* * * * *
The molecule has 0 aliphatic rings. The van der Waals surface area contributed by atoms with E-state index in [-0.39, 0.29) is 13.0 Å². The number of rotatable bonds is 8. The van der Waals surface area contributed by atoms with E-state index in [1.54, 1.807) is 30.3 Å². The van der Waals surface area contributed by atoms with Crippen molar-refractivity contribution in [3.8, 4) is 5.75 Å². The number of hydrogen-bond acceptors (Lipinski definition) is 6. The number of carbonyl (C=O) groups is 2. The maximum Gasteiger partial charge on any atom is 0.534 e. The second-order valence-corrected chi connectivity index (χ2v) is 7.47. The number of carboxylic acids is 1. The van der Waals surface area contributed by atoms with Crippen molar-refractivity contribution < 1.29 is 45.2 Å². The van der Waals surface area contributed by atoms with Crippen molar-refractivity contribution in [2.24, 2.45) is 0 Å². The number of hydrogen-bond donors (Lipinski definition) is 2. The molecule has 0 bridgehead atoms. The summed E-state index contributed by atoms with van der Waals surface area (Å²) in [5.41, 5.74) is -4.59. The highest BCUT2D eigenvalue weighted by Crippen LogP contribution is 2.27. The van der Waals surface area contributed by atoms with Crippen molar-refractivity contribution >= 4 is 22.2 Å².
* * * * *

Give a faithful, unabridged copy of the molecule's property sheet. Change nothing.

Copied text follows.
The molecule has 0 aliphatic rings. The van der Waals surface area contributed by atoms with E-state index in [-0.39, 0.29) is 13.0 Å². The number of rotatable bonds is 8. The van der Waals surface area contributed by atoms with E-state index in [1.54, 1.807) is 30.3 Å². The van der Waals surface area contributed by atoms with Crippen molar-refractivity contribution in [3.8, 4) is 5.75 Å². The number of hydrogen-bond acceptors (Lipinski definition) is 6. The number of carbonyl (C=O) groups is 2. The maximum Gasteiger partial charge on any atom is 0.534 e. The second-order valence-corrected chi connectivity index (χ2v) is 7.47. The number of carboxylic acids is 1. The van der Waals surface area contributed by atoms with Crippen molar-refractivity contribution < 1.29 is 45.2 Å². The van der Waals surface area contributed by atoms with Crippen molar-refractivity contribution in [2.24, 2.45) is 0 Å². The number of hydrogen-bond donors (Lipinski definition) is 2. The molecule has 0 bridgehead atoms. The summed E-state index contributed by atoms with van der Waals surface area (Å²) in [5.41, 5.74) is -4.59. The highest BCUT2D eigenvalue weighted by Crippen LogP contribution is 2.27. The van der Waals surface area contributed by atoms with Crippen molar-refractivity contribution >= 4 is 22.2 Å².